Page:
CASE REPORT


Conjunctival Balloon Cell Nevus in a Young Child: A Case Report



Wasee Tulvatana1, *, Anapat Sanpavat2, Duangnate Rojanaporn3, 4, Nopadon Noppakun5
1 Department of Ophthalmology, Faculty of Medicine, Chulalongkorn University, Bangkok, Thailand
2 Department of Pathology, Faculty of Medicine, Chulalongkorn University, Bangkok, Thailand
3 Department of Ophthalmology, Faculty of Medicine, Ramathibodi Hospital, Mahidol University, Bangkok, Thailand
4 Rutnin Eye Hospital, Bangkok, Thailand
5 Dermatopathology Unit, Division of Dermatology, Department of Medicine, Faculty of Medicine, Chulalongkorn University, Bangkok, Thailand


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Creative Commons License
© 2022 Tulvatana et al.

open-access license: This is an open access article distributed under the terms of the Creative Commons Attribution 4.0 International Public License (CC-BY 4.0), a copy of which is available at: https://creativecommons.org/licenses/by/4.0/legalcode. This license permits unrestricted use, distribution, and reproduction in any medium, provided the original author and source are credited.

* Address correspondence to this author at the Department of Ophthalmology, Faculty of Medicine, Chulalongkorn University, 1873 Rama 4 Road, Patumwan, Bangkok 10330, Thailand; Tel: 6622564000; E-mail: waseetulvatana@chula.md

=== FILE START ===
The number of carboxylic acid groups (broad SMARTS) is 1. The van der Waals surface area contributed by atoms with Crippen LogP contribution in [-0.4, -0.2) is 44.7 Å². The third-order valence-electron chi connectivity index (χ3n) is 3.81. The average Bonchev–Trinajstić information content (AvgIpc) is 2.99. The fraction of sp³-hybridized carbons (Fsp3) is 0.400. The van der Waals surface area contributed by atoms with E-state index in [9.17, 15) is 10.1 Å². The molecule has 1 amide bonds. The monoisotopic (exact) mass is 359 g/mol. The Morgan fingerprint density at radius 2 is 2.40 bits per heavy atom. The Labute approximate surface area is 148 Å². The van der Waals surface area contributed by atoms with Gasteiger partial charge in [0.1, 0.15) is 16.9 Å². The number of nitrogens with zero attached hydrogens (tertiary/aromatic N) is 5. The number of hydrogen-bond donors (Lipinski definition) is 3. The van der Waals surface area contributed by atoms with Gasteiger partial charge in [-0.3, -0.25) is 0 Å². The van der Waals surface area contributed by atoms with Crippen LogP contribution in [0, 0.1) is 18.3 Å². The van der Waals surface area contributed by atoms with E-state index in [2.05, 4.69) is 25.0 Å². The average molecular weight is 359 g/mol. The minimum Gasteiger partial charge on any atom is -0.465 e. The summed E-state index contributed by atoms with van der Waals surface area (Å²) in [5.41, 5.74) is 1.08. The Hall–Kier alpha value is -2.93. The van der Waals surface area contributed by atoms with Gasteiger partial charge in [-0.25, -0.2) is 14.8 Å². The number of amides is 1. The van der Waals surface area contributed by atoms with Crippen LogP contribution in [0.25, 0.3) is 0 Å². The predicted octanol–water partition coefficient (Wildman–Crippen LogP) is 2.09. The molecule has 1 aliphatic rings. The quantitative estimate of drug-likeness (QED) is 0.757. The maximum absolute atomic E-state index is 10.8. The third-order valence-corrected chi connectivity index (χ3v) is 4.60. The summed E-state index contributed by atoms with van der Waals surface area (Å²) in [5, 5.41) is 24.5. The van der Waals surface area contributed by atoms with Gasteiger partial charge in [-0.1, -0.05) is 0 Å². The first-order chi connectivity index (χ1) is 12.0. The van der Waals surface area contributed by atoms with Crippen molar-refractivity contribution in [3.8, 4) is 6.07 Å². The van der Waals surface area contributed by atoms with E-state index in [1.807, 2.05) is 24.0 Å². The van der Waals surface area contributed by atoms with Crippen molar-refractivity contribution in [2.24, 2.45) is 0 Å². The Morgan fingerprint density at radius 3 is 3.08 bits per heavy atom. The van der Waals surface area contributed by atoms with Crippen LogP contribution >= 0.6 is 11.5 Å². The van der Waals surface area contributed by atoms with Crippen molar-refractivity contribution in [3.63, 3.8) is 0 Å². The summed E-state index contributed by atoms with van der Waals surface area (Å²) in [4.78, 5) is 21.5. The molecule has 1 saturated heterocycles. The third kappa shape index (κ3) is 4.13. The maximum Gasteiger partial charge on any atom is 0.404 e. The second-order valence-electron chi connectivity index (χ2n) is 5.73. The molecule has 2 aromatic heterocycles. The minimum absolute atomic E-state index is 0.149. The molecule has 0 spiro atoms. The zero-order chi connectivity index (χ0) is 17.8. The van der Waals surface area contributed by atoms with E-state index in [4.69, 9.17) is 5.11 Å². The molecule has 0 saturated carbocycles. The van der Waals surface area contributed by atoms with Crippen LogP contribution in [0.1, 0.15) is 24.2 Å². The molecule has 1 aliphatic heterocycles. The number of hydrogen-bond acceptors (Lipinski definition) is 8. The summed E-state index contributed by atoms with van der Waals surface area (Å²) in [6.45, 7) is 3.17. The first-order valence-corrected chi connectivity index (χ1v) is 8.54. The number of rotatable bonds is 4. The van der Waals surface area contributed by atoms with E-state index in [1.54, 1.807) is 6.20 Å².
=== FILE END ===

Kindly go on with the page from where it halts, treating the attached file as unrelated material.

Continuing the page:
Abstract

Background:

Conjunctival balloon cell nevus is rare and often presents in young adults to middle-aged patients with a longstanding history of melanocytic lesion, suggestive of benign pathology. The main treatment modality is excisional biopsy. Tumor recurrence is very rare. Malignant transformation has never been reported.

Objective:

This study aimed to report a case of conjunctival balloon cell nevus with an atypical presentation in a preschooler.

Methods:

We describe a case of a 5-year-and-9-month-old girl who presented with a rapidly growing melanocytic conjunctival mass, which she had since birth. Ophthalmic examination showed two prominent feeder vessels, and the lesion straddled the limbus to overlie the peripheral part of the cornea. These findings raised an index of suspicion of malignant transformation. The lesion was completely excised with a 2-mm resection margin, superficial keratectomy, ethyl alcohol epitheliectomy, and cryotherapy.

Results and Discussion:

The histopathological examination and immunohistochemical study showed a compound conjunctival nevus of the conjunctiva with most of the cells as balloon cell type. There were no malignant changes found. Moreover, there were no signs of tumor recurrence at the last follow-up of 6 months.

Conclusion:

Clinically malignant characteristics have never been reported in balloon cell nevi in a preschooler of this age. Thorough physical examination, well-planned surgical procedure, and careful pathological examination all play vital roles in the management of patients with these lesions.

Keywords: Balloon cell nevus, Case Report, Compound nevus, Conjunctiva, Nevus, Preschooler, Young child.